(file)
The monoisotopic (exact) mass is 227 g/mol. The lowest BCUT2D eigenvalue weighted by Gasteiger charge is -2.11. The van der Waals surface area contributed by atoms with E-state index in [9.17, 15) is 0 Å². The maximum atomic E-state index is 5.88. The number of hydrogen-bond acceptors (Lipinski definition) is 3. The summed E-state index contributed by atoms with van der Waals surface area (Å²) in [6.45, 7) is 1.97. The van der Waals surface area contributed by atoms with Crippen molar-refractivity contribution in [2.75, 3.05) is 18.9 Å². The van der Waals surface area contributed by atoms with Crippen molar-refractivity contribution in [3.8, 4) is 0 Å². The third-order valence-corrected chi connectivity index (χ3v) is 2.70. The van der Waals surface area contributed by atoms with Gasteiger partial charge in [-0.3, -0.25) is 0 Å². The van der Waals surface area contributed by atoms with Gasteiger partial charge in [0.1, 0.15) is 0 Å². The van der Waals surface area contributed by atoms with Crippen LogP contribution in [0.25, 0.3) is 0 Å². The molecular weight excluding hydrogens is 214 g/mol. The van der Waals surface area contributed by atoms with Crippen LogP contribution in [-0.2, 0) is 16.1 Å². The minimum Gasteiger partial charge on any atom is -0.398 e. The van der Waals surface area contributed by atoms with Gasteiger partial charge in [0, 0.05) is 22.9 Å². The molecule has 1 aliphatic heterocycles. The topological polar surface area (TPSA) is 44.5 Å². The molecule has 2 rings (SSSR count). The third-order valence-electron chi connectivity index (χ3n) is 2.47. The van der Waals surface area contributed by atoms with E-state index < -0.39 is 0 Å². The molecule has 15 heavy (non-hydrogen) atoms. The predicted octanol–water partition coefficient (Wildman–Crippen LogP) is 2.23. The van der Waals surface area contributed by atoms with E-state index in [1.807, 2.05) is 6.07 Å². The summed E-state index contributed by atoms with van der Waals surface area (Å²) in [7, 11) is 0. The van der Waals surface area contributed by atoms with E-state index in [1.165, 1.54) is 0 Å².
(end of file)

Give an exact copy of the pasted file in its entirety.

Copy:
The monoisotopic (exact) mass is 227 g/mol. The lowest BCUT2D eigenvalue weighted by Gasteiger charge is -2.11. The van der Waals surface area contributed by atoms with E-state index in [9.17, 15) is 0 Å². The maximum atomic E-state index is 5.88. The number of hydrogen-bond acceptors (Lipinski definition) is 3. The summed E-state index contributed by atoms with van der Waals surface area (Å²) in [6.45, 7) is 1.97. The van der Waals surface area contributed by atoms with Crippen molar-refractivity contribution in [2.75, 3.05) is 18.9 Å². The van der Waals surface area contributed by atoms with Crippen molar-refractivity contribution in [3.8, 4) is 0 Å². The third-order valence-corrected chi connectivity index (χ3v) is 2.70. The van der Waals surface area contributed by atoms with Gasteiger partial charge in [-0.3, -0.25) is 0 Å². The van der Waals surface area contributed by atoms with Gasteiger partial charge in [0.1, 0.15) is 0 Å². The van der Waals surface area contributed by atoms with Crippen LogP contribution in [0.25, 0.3) is 0 Å². The molecular weight excluding hydrogens is 214 g/mol. The van der Waals surface area contributed by atoms with Crippen LogP contribution in [-0.2, 0) is 16.1 Å². The minimum Gasteiger partial charge on any atom is -0.398 e. The van der Waals surface area contributed by atoms with Gasteiger partial charge in [0, 0.05) is 22.9 Å². The molecule has 1 aliphatic heterocycles. The topological polar surface area (TPSA) is 44.5 Å². The molecule has 2 rings (SSSR count). The third-order valence-electron chi connectivity index (χ3n) is 2.47. The van der Waals surface area contributed by atoms with E-state index < -0.39 is 0 Å². The molecule has 15 heavy (non-hydrogen) atoms. The predicted octanol–water partition coefficient (Wildman–Crippen LogP) is 2.23. The van der Waals surface area contributed by atoms with E-state index in [1.807, 2.05) is 6.07 Å². The summed E-state index contributed by atoms with van der Waals surface area (Å²) in [7, 11) is 0. The van der Waals surface area contributed by atoms with E-state index in [1.165, 1.54) is 0 Å².